Republican presidential candidate Donald Trump greets supporters as he arrives to speak at a rally at Grand Junction Regional Airport on Oct. 18, 2016 in Grand Junction.
Shortly before the 2016 presidential election, Donald Trump’s communications adviser Jason Miller proclaimed that both Michigan and New Mexico were in play. In both states, Miller said, internal polls showed a “dead heat,” and he predicted that campaigning in both places would spike.
In Michigan, of course, that prediction was borne out. Trump won the state by the skin of his teeth, 11,000 votes. In New Mexico, though, he got blown out, losing by eight percentage points.
This story seems pertinent now because of another prediction by another Trump campaign staff member focused on a different election. According to Axios, Trump’s 2020 campaign manager, Brad Parscale, is targeting two other blue states for victory in the next election: Minnesota and Colorado. As with Michigan and New Mexico, one of those seems more likely than the other to go in Trump’s favor.
In considering Parscale’s targeting, let’s look at how Trump got to the White House. In particular, let’s compare two states central to Trump’s victory – Wisconsin and the aforementioned Michigan – with Colorado and Minnesota.
All four states were trending back to the Republicans after voting heavily for Barack Obama in 2008. Michigan and Wisconsin got over that middle line separating a Republican win from a Democratic one. Minnesota got close; Colorado, less so.
But that’s not a great way to look at things. After all, there are national trends at play that influence individual states. If we factor out the national shifts, we can get a different sense for how the states voted in 2016, relative to years past. In other words, we can see how heavily each state voted for the Democrat or the Republican in each presidential election relative to how the country on the whole did.
In doing so, we see two things. First, that Minnesota voted more Republican in 2016 than the nation on the whole, a big shift from 2012. Second, that Colorado voted less Republican than the rest of the country and trended to the Democrats after 2012. In fact, the trend in Colorado since 1996 has been to vote increasingly less Republican, relative to the rest of the country.
That suggests that speaking of Colorado and Minnesota in the same breath might be somewhat ill-advised.
It’s certainly true that Colorado has regularly elected Republicans to statewide office. In fact, looking at how states have voted in Senate races relative to the national average in an election cycle, we see that in the past three Senate races in Colorado, the state has voted more Republican than the national average for Senate races in that cycle. It currently has a Republican senator, Cory Gardner, which Minnesota does not. (Minnesota has voted more Democratic than the national average in each of its past four Senate races.)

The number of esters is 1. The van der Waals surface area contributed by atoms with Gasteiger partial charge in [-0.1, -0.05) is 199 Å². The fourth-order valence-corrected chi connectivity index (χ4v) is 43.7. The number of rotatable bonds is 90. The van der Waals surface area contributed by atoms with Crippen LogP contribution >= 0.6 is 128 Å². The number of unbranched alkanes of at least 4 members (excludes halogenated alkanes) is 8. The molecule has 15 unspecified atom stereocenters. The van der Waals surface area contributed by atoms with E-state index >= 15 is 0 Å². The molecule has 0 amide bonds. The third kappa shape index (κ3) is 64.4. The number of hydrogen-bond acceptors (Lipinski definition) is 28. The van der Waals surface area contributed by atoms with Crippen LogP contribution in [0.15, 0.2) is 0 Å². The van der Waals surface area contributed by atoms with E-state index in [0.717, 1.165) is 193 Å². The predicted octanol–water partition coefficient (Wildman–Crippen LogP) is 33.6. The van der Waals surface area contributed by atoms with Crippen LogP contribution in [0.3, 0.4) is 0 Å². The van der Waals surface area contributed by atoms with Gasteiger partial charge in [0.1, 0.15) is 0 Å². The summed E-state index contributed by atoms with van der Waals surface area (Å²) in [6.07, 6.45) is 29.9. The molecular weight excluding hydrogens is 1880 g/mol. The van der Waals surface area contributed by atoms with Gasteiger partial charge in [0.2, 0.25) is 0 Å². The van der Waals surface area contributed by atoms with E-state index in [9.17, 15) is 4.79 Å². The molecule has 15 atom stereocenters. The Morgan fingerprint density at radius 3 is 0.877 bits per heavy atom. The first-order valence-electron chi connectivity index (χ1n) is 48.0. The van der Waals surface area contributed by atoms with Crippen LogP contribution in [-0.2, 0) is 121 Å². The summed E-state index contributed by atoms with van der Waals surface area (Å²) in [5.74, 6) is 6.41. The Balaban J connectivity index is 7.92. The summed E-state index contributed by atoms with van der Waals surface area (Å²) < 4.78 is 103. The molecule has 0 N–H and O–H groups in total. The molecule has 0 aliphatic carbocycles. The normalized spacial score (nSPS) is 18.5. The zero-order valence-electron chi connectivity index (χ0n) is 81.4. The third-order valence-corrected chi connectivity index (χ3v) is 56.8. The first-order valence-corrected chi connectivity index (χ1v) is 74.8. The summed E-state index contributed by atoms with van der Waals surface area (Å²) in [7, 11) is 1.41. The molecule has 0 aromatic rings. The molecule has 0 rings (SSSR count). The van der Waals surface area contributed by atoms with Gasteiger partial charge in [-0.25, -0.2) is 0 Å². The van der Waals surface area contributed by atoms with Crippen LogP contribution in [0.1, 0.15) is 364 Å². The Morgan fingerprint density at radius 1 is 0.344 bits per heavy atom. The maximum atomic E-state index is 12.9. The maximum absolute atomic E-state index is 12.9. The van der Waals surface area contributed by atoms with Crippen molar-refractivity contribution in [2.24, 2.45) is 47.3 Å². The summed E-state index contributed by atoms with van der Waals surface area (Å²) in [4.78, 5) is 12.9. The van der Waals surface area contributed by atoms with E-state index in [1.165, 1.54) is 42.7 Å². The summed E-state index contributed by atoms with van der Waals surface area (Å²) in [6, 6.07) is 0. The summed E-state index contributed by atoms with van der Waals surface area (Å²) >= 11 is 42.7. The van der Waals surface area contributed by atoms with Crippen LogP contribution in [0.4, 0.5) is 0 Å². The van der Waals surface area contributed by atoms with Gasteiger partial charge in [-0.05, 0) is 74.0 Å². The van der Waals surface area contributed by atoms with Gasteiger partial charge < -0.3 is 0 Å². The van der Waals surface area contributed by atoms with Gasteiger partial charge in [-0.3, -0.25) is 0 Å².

But this brings up another important factor. Looking forward to the 2020 race from the vantage point of 2018, we have more information than we did looking forward to 2016 in 2014. Namely, we know one of the candidates: Trump.
Gardner is a very different Republican than Trump. And although we don’t know whom the Democrats will nominate to face Trump, we do know that it is unlikely to be someone who has the history in electoral politics that Hillary Clinton did – and, therefore, fewer people will have entrenched feelings about the candidate. That’s an X factor that will almost certainly work against Trump if his approval ratings remain mired in the low 40s.
It’s hard to match up Trump against an invisible candidate, but we can match him up against himself using approval data. In January, Gallup released state-by-state approval ratings covering the span of his first year in office. Those figures reflect last year, and not the recent uptick in approval that Trump has experienced, but it still allows us to see how individual states view him – particularly relative to how much support he earned in the states in 2016.
So in Colorado and Minnesota, for example, Gallup had Trump at 37 percent approval. Comparing apples to oranges here, that’s a drop of six points from how much support he earned in Colorado in 2016 and a drop of nearly eight points in Minnesota.
What that fraught comparison shows, though, is that Colorado and Minnesota are about in the middle of the pack when it comes to views of Trump and how those views have changed since the election. It’s not the case, in other words, that either state seems likely to suddenly embrace Trump with newfound vigor, or even that either has suddenly grown less skeptical of him relative to the rest of the country.
Remember, these were both places in which Trump lost. He needs to improve relative to 2016, not just hold steady. The recent data aren’t confidence-inspiring, and the long-term trend makes Colorado look even less likely still.
But, then, Trump winning Michigan seemed unlikely in late October 2016. Polls still showed Clinton with a decent-but-narrowing lead. A lot changed in the last few weeks of that race.
A lot can change in the last 30 months of a presidential race, too.